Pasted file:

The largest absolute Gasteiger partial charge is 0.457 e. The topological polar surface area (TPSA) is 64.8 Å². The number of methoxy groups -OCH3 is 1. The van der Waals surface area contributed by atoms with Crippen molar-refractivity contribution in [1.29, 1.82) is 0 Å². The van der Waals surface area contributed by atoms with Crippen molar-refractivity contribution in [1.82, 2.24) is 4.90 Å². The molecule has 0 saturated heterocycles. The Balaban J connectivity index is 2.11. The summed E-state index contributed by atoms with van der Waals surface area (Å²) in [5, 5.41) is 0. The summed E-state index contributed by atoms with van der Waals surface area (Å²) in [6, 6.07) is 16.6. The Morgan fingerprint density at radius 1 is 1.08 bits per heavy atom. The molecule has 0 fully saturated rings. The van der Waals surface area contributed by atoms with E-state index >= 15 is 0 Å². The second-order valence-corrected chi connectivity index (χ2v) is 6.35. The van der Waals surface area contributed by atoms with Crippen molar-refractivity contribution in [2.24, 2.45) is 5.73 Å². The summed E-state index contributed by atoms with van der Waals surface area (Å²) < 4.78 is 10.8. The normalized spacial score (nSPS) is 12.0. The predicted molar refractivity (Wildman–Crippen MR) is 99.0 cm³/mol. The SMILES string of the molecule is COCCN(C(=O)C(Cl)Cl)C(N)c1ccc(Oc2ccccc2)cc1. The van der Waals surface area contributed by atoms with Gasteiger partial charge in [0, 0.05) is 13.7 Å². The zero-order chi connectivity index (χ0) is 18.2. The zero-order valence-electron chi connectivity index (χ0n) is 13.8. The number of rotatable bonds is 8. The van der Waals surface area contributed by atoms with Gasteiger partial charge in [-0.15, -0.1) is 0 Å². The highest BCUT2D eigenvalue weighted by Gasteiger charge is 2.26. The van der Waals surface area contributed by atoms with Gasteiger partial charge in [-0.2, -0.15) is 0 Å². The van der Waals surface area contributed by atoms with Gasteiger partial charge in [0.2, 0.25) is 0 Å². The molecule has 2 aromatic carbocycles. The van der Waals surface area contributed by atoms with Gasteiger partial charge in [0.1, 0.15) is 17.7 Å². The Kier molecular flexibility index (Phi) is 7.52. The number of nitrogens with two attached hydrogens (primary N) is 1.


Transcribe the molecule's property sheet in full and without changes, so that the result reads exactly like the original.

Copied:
The largest absolute Gasteiger partial charge is 0.457 e. The topological polar surface area (TPSA) is 64.8 Å². The number of methoxy groups -OCH3 is 1. The van der Waals surface area contributed by atoms with Crippen molar-refractivity contribution in [1.29, 1.82) is 0 Å². The van der Waals surface area contributed by atoms with Crippen molar-refractivity contribution in [1.82, 2.24) is 4.90 Å². The molecule has 0 saturated heterocycles. The Balaban J connectivity index is 2.11. The summed E-state index contributed by atoms with van der Waals surface area (Å²) in [5, 5.41) is 0. The summed E-state index contributed by atoms with van der Waals surface area (Å²) in [6, 6.07) is 16.6. The Morgan fingerprint density at radius 1 is 1.08 bits per heavy atom. The molecule has 0 fully saturated rings. The van der Waals surface area contributed by atoms with E-state index >= 15 is 0 Å². The second-order valence-corrected chi connectivity index (χ2v) is 6.35. The van der Waals surface area contributed by atoms with Crippen molar-refractivity contribution in [2.24, 2.45) is 5.73 Å². The summed E-state index contributed by atoms with van der Waals surface area (Å²) < 4.78 is 10.8. The normalized spacial score (nSPS) is 12.0. The predicted molar refractivity (Wildman–Crippen MR) is 99.0 cm³/mol. The SMILES string of the molecule is COCCN(C(=O)C(Cl)Cl)C(N)c1ccc(Oc2ccccc2)cc1. The van der Waals surface area contributed by atoms with Gasteiger partial charge in [0, 0.05) is 13.7 Å². The zero-order chi connectivity index (χ0) is 18.2. The zero-order valence-electron chi connectivity index (χ0n) is 13.8. The number of rotatable bonds is 8. The van der Waals surface area contributed by atoms with Gasteiger partial charge in [-0.15, -0.1) is 0 Å². The highest BCUT2D eigenvalue weighted by Gasteiger charge is 2.26. The van der Waals surface area contributed by atoms with Gasteiger partial charge in [-0.2, -0.15) is 0 Å². The van der Waals surface area contributed by atoms with Gasteiger partial charge in [0.2, 0.25) is 0 Å². The molecule has 2 aromatic carbocycles. The van der Waals surface area contributed by atoms with Gasteiger partial charge in [0.1, 0.15) is 17.7 Å². The Kier molecular flexibility index (Phi) is 7.52. The number of nitrogens with two attached hydrogens (primary N) is 1.